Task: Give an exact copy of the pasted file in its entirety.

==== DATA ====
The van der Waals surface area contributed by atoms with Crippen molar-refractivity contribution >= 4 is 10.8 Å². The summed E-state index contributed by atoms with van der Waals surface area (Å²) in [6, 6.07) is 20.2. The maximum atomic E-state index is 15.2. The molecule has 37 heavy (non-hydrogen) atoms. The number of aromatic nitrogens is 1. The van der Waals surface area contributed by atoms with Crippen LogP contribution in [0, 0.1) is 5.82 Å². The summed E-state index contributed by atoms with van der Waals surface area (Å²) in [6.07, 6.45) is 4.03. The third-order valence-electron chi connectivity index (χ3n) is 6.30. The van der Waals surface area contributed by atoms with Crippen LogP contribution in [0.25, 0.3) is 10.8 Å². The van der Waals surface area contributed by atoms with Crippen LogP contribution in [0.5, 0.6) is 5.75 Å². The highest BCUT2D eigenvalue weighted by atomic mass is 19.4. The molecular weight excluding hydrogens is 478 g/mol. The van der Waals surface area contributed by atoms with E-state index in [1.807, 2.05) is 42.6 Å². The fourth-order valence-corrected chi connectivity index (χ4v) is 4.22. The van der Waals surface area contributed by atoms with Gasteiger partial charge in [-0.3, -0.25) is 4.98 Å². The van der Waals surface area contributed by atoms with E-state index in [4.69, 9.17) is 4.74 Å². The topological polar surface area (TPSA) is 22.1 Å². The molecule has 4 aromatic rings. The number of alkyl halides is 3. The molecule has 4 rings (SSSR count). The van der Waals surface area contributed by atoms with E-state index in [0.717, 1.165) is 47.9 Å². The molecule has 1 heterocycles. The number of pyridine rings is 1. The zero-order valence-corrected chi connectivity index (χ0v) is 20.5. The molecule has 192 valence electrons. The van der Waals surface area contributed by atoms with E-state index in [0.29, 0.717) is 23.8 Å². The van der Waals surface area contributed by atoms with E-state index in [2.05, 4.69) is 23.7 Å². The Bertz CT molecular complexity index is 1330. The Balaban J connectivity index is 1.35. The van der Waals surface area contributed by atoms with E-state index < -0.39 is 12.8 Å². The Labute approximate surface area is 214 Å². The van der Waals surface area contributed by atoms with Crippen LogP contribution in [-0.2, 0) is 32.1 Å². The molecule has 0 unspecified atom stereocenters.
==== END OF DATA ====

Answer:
The van der Waals surface area contributed by atoms with Crippen molar-refractivity contribution >= 4 is 10.8 Å². The summed E-state index contributed by atoms with van der Waals surface area (Å²) in [6, 6.07) is 20.2. The maximum atomic E-state index is 15.2. The molecule has 37 heavy (non-hydrogen) atoms. The number of aromatic nitrogens is 1. The van der Waals surface area contributed by atoms with Crippen LogP contribution in [0, 0.1) is 5.82 Å². The summed E-state index contributed by atoms with van der Waals surface area (Å²) in [6.07, 6.45) is 4.03. The third-order valence-electron chi connectivity index (χ3n) is 6.30. The van der Waals surface area contributed by atoms with Crippen LogP contribution in [0.25, 0.3) is 10.8 Å². The van der Waals surface area contributed by atoms with Crippen LogP contribution in [0.5, 0.6) is 5.75 Å². The highest BCUT2D eigenvalue weighted by atomic mass is 19.4. The molecular weight excluding hydrogens is 478 g/mol. The van der Waals surface area contributed by atoms with E-state index in [1.807, 2.05) is 42.6 Å². The fourth-order valence-corrected chi connectivity index (χ4v) is 4.22. The van der Waals surface area contributed by atoms with Gasteiger partial charge in [-0.3, -0.25) is 4.98 Å². The van der Waals surface area contributed by atoms with E-state index in [4.69, 9.17) is 4.74 Å². The topological polar surface area (TPSA) is 22.1 Å². The molecule has 4 aromatic rings. The number of alkyl halides is 3. The molecule has 4 rings (SSSR count). The van der Waals surface area contributed by atoms with E-state index in [0.717, 1.165) is 47.9 Å². The molecule has 1 heterocycles. The number of pyridine rings is 1. The zero-order valence-corrected chi connectivity index (χ0v) is 20.5. The molecule has 192 valence electrons. The van der Waals surface area contributed by atoms with E-state index in [0.29, 0.717) is 23.8 Å². The van der Waals surface area contributed by atoms with E-state index in [2.05, 4.69) is 23.7 Å². The Bertz CT molecular complexity index is 1330. The Balaban J connectivity index is 1.35. The van der Waals surface area contributed by atoms with E-state index < -0.39 is 12.8 Å². The Labute approximate surface area is 214 Å². The van der Waals surface area contributed by atoms with Crippen LogP contribution in [-0.2, 0) is 32.1 Å². The molecule has 0 unspecified atom stereocenters.